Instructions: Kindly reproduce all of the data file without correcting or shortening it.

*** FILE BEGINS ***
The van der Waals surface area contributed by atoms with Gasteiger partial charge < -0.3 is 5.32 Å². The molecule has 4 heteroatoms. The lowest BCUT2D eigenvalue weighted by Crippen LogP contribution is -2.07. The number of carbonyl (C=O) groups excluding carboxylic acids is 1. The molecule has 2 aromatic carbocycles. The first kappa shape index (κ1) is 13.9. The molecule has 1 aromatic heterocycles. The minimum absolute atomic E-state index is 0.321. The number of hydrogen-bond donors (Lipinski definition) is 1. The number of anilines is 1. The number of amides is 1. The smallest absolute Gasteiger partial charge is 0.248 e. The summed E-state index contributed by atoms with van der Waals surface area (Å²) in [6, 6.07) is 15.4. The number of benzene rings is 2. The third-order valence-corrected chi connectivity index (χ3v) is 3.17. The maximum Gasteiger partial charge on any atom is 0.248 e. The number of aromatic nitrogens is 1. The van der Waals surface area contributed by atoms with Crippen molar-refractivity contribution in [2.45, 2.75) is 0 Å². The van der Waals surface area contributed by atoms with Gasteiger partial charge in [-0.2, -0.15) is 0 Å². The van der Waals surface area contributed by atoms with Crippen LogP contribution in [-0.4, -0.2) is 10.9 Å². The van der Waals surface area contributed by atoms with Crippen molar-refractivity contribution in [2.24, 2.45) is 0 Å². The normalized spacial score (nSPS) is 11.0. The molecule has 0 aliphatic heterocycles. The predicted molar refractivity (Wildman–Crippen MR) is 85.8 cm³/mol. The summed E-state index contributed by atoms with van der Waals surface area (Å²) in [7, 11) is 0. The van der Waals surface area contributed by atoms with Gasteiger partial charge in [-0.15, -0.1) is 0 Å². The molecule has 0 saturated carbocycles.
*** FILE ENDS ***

The van der Waals surface area contributed by atoms with Gasteiger partial charge < -0.3 is 5.32 Å². The molecule has 4 heteroatoms. The lowest BCUT2D eigenvalue weighted by Crippen LogP contribution is -2.07. The number of carbonyl (C=O) groups excluding carboxylic acids is 1. The molecule has 2 aromatic carbocycles. The first kappa shape index (κ1) is 13.9. The molecule has 1 aromatic heterocycles. The minimum absolute atomic E-state index is 0.321. The number of hydrogen-bond donors (Lipinski definition) is 1. The number of anilines is 1. The number of amides is 1. The smallest absolute Gasteiger partial charge is 0.248 e. The summed E-state index contributed by atoms with van der Waals surface area (Å²) in [6, 6.07) is 15.4. The number of benzene rings is 2. The third-order valence-corrected chi connectivity index (χ3v) is 3.17. The maximum Gasteiger partial charge on any atom is 0.248 e. The number of aromatic nitrogens is 1. The van der Waals surface area contributed by atoms with Crippen molar-refractivity contribution in [2.45, 2.75) is 0 Å². The van der Waals surface area contributed by atoms with Gasteiger partial charge in [-0.2, -0.15) is 0 Å². The van der Waals surface area contributed by atoms with Crippen LogP contribution in [-0.4, -0.2) is 10.9 Å². The van der Waals surface area contributed by atoms with Crippen molar-refractivity contribution in [2.24, 2.45) is 0 Å². The normalized spacial score (nSPS) is 11.0. The molecule has 0 aliphatic heterocycles. The predicted molar refractivity (Wildman–Crippen MR) is 85.8 cm³/mol. The summed E-state index contributed by atoms with van der Waals surface area (Å²) in [7, 11) is 0. The van der Waals surface area contributed by atoms with Gasteiger partial charge in [-0.15, -0.1) is 0 Å². The molecule has 0 saturated carbocycles.